Suppose you’re doing a little online shopping and see a nice pair of shoes you want to buy. But when it comes to the payment part of the transaction, you are rejected. Your PayPal account is frozen. Your credit cards may be canceled. And forget to try a crowdfunding site like GoFundMe as an alternative.
You haven’t been hacked. Your personal finances have been de-platformed. You have become a non-person in the international financial community because somewhere someone determined that you were spouting “hate speech.”
Perhaps you’re pro-life? That’s an anti-woman point of view and will not be tolerated. Do you support a traditional view of marriage? Begone from Amazon, hateful one!
The problem, according to David Sacks, a super successful entrepreneur and venture capitalist, is a “redefinition” of hate.
The reclassification of political opponents as hate groups has been enabled by expansive redefinitions of terms like racism, segregation and white supremacy. When “segregation” can be used in The New York Times to describe a 70% Asian school like Stuyvesant; when the notion of color-blindness is considered racist by influential intellectuals like Ibram X. Kendi; and when “white supremacy” has been used to describe any support for any policy that can result in disparate outcomes, then a broad range of organizations can be lumped in with truly vile ones. Until now, these over-categorizations were largely a case of rhetorical hyperbole in academic debates. Thanks to Big Tech, they are now being operationalized.
The operationalization of de-platforming people because of the exaggerated and overly expansive definitions of what constitutes “hate” will eventually lead to restrictions placed on certain people regarding their online financial presence.
The harm is compounded when the loss of speech rights is followed by restrictions on the ability to participate in online economic activity. Within days of the Trump-Parler cancellations, most of the finance tech stack (Stripe, Square, PayPal, Shopify, GoFundMe, and even enterprise SaaS company Okta, which wasn’t used by anyone in the events of January 6) declared they were canceling the accounts of “individuals and organizations connected to the [Capitol] riot.”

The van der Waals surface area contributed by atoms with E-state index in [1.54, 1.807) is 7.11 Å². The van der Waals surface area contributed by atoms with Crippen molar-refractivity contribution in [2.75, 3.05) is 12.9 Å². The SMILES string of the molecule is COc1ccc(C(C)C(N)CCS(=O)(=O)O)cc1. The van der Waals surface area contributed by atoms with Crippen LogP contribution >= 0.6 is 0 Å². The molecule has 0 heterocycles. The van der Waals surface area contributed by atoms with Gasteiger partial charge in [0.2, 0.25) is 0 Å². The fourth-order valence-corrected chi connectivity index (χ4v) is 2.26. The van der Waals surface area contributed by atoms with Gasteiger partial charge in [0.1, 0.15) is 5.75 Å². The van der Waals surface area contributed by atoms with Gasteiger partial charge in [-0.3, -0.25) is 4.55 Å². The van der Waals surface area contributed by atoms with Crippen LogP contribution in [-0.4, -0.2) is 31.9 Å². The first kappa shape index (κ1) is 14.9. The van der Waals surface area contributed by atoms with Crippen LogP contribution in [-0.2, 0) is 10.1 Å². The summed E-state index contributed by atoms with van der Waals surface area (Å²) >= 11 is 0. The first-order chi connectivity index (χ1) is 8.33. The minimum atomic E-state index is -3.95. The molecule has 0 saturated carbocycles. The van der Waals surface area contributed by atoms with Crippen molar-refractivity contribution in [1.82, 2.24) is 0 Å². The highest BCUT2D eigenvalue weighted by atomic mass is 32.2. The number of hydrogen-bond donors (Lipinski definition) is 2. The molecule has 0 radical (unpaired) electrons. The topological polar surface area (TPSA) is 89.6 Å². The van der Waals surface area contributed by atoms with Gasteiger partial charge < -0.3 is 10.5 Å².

Now PayPal has gone much further, creating the economic equivalent of the No-Fly List with the ADL’s assistance. If history is any guide, other fintech companies will soon follow suit. As we saw in the case of speech restrictions, the political monoculture that prevails among employees of these companies will create pressure for all of them to act as a bloc.
In fact, according to Reason’s Robby Soave, the tools of oppression are already in existence.
Meanwhile, Facebook, Twitter, YouTube, and other sites will be expanding their use of a centralized database that compiles extremist content for the purposes of coordinated de-platforming. At present, the sites collude to take down content that promotes Islamic terrorism—ISIS and the Taliban, for instance—but in the future, it could be deployed against right-wing extremism as well.
The Founders had the right idea. Rather than the government — or anyone — trying to determine what might be acceptable speech and what isn’t, just let it all out there — the good, the bad, the hateful, and the sublime.
But that would require trust in people’s judgment. And for those who believe their judgment superior to everyone else’s, that simply cannot be allowed to happen.